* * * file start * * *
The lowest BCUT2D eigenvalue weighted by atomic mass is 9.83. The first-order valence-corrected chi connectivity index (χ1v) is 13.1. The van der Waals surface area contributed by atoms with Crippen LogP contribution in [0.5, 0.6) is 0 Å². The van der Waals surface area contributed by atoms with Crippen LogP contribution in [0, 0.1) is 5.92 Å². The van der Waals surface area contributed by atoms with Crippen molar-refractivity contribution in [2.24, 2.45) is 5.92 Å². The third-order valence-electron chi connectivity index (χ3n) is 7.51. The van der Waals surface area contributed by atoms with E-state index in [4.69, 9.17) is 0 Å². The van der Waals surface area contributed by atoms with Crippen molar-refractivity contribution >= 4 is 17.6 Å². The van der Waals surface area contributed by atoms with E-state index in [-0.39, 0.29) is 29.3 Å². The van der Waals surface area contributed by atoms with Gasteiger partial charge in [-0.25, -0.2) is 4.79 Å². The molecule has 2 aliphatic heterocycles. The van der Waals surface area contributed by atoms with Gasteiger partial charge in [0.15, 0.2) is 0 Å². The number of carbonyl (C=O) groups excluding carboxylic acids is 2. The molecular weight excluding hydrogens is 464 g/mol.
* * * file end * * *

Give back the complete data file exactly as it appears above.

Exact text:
The lowest BCUT2D eigenvalue weighted by atomic mass is 9.83. The first-order valence-corrected chi connectivity index (χ1v) is 13.1. The van der Waals surface area contributed by atoms with Crippen LogP contribution in [0.5, 0.6) is 0 Å². The van der Waals surface area contributed by atoms with Crippen LogP contribution in [0, 0.1) is 5.92 Å². The van der Waals surface area contributed by atoms with Crippen molar-refractivity contribution in [2.24, 2.45) is 5.92 Å². The third-order valence-electron chi connectivity index (χ3n) is 7.51. The van der Waals surface area contributed by atoms with E-state index in [4.69, 9.17) is 0 Å². The van der Waals surface area contributed by atoms with Crippen molar-refractivity contribution >= 4 is 17.6 Å². The van der Waals surface area contributed by atoms with E-state index in [-0.39, 0.29) is 29.3 Å². The van der Waals surface area contributed by atoms with Gasteiger partial charge in [-0.25, -0.2) is 4.79 Å². The molecule has 2 aliphatic heterocycles. The van der Waals surface area contributed by atoms with Gasteiger partial charge in [0.15, 0.2) is 0 Å². The number of carbonyl (C=O) groups excluding carboxylic acids is 2. The molecular weight excluding hydrogens is 464 g/mol.